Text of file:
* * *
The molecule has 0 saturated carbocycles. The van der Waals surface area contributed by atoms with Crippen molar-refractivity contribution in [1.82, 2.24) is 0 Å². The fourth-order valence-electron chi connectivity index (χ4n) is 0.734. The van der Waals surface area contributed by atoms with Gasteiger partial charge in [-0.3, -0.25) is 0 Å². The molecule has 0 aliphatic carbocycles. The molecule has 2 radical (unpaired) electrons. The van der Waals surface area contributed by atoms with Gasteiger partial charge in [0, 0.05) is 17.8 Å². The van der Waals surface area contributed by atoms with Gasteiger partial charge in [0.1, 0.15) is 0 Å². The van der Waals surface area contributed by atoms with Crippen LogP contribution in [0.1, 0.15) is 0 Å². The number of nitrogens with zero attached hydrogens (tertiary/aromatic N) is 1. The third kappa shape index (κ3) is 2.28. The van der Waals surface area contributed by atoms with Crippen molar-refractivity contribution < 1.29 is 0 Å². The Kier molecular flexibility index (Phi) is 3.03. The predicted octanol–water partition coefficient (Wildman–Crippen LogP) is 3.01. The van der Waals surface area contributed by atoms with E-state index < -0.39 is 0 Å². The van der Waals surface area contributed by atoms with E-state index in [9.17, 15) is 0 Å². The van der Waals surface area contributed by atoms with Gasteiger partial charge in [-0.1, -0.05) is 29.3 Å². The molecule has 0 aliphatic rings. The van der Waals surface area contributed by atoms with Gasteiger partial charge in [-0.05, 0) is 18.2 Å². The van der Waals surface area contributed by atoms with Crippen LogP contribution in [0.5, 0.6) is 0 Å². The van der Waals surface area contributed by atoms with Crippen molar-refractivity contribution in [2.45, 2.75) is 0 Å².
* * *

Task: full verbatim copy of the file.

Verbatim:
The molecule has 0 saturated carbocycles. The van der Waals surface area contributed by atoms with Crippen molar-refractivity contribution in [1.82, 2.24) is 0 Å². The fourth-order valence-electron chi connectivity index (χ4n) is 0.734. The van der Waals surface area contributed by atoms with Gasteiger partial charge in [-0.3, -0.25) is 0 Å². The molecule has 0 aliphatic carbocycles. The molecule has 2 radical (unpaired) electrons. The van der Waals surface area contributed by atoms with Gasteiger partial charge in [0, 0.05) is 17.8 Å². The van der Waals surface area contributed by atoms with Gasteiger partial charge in [0.1, 0.15) is 0 Å². The van der Waals surface area contributed by atoms with Crippen LogP contribution in [0.1, 0.15) is 0 Å². The number of nitrogens with zero attached hydrogens (tertiary/aromatic N) is 1. The third kappa shape index (κ3) is 2.28. The van der Waals surface area contributed by atoms with Crippen molar-refractivity contribution < 1.29 is 0 Å². The Kier molecular flexibility index (Phi) is 3.03. The predicted octanol–water partition coefficient (Wildman–Crippen LogP) is 3.01. The van der Waals surface area contributed by atoms with E-state index < -0.39 is 0 Å². The van der Waals surface area contributed by atoms with E-state index in [9.17, 15) is 0 Å². The van der Waals surface area contributed by atoms with Gasteiger partial charge in [-0.1, -0.05) is 29.3 Å². The molecule has 0 aliphatic rings. The van der Waals surface area contributed by atoms with Gasteiger partial charge in [-0.05, 0) is 18.2 Å². The van der Waals surface area contributed by atoms with Crippen LogP contribution in [0.5, 0.6) is 0 Å². The van der Waals surface area contributed by atoms with Crippen molar-refractivity contribution in [2.45, 2.75) is 0 Å².